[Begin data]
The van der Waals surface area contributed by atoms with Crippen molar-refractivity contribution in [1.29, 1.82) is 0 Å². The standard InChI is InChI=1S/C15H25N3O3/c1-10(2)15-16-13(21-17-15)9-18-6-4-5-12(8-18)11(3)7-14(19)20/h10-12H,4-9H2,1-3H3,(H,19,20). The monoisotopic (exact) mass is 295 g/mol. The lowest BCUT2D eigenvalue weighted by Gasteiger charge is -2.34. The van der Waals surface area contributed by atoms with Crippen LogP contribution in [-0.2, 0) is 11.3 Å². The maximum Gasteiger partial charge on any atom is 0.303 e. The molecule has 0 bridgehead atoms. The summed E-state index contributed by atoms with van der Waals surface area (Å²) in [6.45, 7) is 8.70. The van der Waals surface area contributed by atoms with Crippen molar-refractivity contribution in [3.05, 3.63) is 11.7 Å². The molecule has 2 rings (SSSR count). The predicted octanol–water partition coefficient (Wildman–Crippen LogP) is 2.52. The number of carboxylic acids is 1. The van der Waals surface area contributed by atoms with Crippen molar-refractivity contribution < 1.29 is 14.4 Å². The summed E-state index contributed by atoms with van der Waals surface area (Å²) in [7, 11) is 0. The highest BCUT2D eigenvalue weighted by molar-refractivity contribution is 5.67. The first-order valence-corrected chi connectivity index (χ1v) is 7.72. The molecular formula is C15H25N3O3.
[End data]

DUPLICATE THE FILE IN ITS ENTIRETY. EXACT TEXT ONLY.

The van der Waals surface area contributed by atoms with Crippen molar-refractivity contribution in [1.29, 1.82) is 0 Å². The standard InChI is InChI=1S/C15H25N3O3/c1-10(2)15-16-13(21-17-15)9-18-6-4-5-12(8-18)11(3)7-14(19)20/h10-12H,4-9H2,1-3H3,(H,19,20). The monoisotopic (exact) mass is 295 g/mol. The lowest BCUT2D eigenvalue weighted by Gasteiger charge is -2.34. The van der Waals surface area contributed by atoms with Crippen LogP contribution in [-0.2, 0) is 11.3 Å². The maximum Gasteiger partial charge on any atom is 0.303 e. The molecule has 0 bridgehead atoms. The summed E-state index contributed by atoms with van der Waals surface area (Å²) in [6.45, 7) is 8.70. The van der Waals surface area contributed by atoms with Crippen molar-refractivity contribution in [3.05, 3.63) is 11.7 Å². The molecule has 2 rings (SSSR count). The predicted octanol–water partition coefficient (Wildman–Crippen LogP) is 2.52. The number of carboxylic acids is 1. The van der Waals surface area contributed by atoms with Crippen molar-refractivity contribution < 1.29 is 14.4 Å². The summed E-state index contributed by atoms with van der Waals surface area (Å²) in [7, 11) is 0. The highest BCUT2D eigenvalue weighted by molar-refractivity contribution is 5.67. The first-order valence-corrected chi connectivity index (χ1v) is 7.72. The molecular formula is C15H25N3O3.